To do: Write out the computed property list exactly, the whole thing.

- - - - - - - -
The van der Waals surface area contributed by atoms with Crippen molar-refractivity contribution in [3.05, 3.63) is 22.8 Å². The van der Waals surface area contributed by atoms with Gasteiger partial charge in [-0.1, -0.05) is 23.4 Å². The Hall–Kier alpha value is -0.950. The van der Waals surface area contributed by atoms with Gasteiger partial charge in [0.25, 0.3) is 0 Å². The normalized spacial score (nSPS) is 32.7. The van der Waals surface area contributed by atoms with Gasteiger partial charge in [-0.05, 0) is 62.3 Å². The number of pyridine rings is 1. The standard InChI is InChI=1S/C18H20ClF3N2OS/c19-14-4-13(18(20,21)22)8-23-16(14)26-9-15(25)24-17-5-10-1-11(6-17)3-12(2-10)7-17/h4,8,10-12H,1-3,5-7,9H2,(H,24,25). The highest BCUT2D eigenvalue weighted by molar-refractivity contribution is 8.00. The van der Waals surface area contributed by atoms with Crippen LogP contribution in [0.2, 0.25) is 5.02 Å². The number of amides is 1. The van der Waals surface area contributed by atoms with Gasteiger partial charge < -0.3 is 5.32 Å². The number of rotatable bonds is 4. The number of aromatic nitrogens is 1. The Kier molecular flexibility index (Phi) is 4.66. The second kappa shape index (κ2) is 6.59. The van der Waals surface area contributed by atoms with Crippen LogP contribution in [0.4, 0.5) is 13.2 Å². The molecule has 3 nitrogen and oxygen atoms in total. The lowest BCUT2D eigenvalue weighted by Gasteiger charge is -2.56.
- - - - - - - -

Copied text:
The van der Waals surface area contributed by atoms with Crippen molar-refractivity contribution in [3.05, 3.63) is 22.8 Å². The van der Waals surface area contributed by atoms with Gasteiger partial charge in [-0.1, -0.05) is 23.4 Å². The Hall–Kier alpha value is -0.950. The van der Waals surface area contributed by atoms with Gasteiger partial charge in [0.25, 0.3) is 0 Å². The normalized spacial score (nSPS) is 32.7. The van der Waals surface area contributed by atoms with Gasteiger partial charge in [-0.05, 0) is 62.3 Å². The number of pyridine rings is 1. The standard InChI is InChI=1S/C18H20ClF3N2OS/c19-14-4-13(18(20,21)22)8-23-16(14)26-9-15(25)24-17-5-10-1-11(6-17)3-12(2-10)7-17/h4,8,10-12H,1-3,5-7,9H2,(H,24,25). The highest BCUT2D eigenvalue weighted by molar-refractivity contribution is 8.00. The van der Waals surface area contributed by atoms with Crippen LogP contribution in [0.2, 0.25) is 5.02 Å². The number of amides is 1. The van der Waals surface area contributed by atoms with Gasteiger partial charge < -0.3 is 5.32 Å². The number of rotatable bonds is 4. The number of aromatic nitrogens is 1. The Kier molecular flexibility index (Phi) is 4.66. The second kappa shape index (κ2) is 6.59. The van der Waals surface area contributed by atoms with Crippen LogP contribution in [0.4, 0.5) is 13.2 Å². The molecule has 3 nitrogen and oxygen atoms in total. The lowest BCUT2D eigenvalue weighted by Gasteiger charge is -2.56.